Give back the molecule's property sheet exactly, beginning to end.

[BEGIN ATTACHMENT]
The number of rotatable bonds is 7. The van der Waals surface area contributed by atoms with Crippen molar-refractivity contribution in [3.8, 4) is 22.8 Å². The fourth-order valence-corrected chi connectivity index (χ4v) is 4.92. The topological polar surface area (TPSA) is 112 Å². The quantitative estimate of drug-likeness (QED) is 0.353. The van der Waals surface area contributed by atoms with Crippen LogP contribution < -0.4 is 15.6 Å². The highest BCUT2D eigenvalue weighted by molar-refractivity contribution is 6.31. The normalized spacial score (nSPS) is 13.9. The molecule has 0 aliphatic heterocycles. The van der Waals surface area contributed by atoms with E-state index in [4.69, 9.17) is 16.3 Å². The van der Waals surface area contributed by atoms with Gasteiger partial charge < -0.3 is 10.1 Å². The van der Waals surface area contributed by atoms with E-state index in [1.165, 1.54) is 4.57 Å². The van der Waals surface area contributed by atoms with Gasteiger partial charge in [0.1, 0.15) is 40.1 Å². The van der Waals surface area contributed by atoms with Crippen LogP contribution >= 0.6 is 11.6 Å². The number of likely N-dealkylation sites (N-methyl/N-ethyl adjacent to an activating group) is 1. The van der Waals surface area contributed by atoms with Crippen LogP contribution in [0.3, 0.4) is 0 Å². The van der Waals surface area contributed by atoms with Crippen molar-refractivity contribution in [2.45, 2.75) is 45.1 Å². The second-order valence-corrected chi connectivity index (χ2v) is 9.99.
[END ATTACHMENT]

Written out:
The number of rotatable bonds is 7. The van der Waals surface area contributed by atoms with Crippen molar-refractivity contribution in [3.8, 4) is 22.8 Å². The fourth-order valence-corrected chi connectivity index (χ4v) is 4.92. The topological polar surface area (TPSA) is 112 Å². The quantitative estimate of drug-likeness (QED) is 0.353. The van der Waals surface area contributed by atoms with Crippen LogP contribution < -0.4 is 15.6 Å². The highest BCUT2D eigenvalue weighted by molar-refractivity contribution is 6.31. The normalized spacial score (nSPS) is 13.9. The molecule has 0 aliphatic heterocycles. The van der Waals surface area contributed by atoms with E-state index in [4.69, 9.17) is 16.3 Å². The van der Waals surface area contributed by atoms with Gasteiger partial charge < -0.3 is 10.1 Å². The van der Waals surface area contributed by atoms with E-state index in [1.165, 1.54) is 4.57 Å². The van der Waals surface area contributed by atoms with Gasteiger partial charge in [0.1, 0.15) is 40.1 Å². The van der Waals surface area contributed by atoms with Crippen LogP contribution >= 0.6 is 11.6 Å². The number of likely N-dealkylation sites (N-methyl/N-ethyl adjacent to an activating group) is 1. The van der Waals surface area contributed by atoms with Crippen LogP contribution in [0.3, 0.4) is 0 Å². The van der Waals surface area contributed by atoms with Crippen molar-refractivity contribution in [2.45, 2.75) is 45.1 Å². The second-order valence-corrected chi connectivity index (χ2v) is 9.99.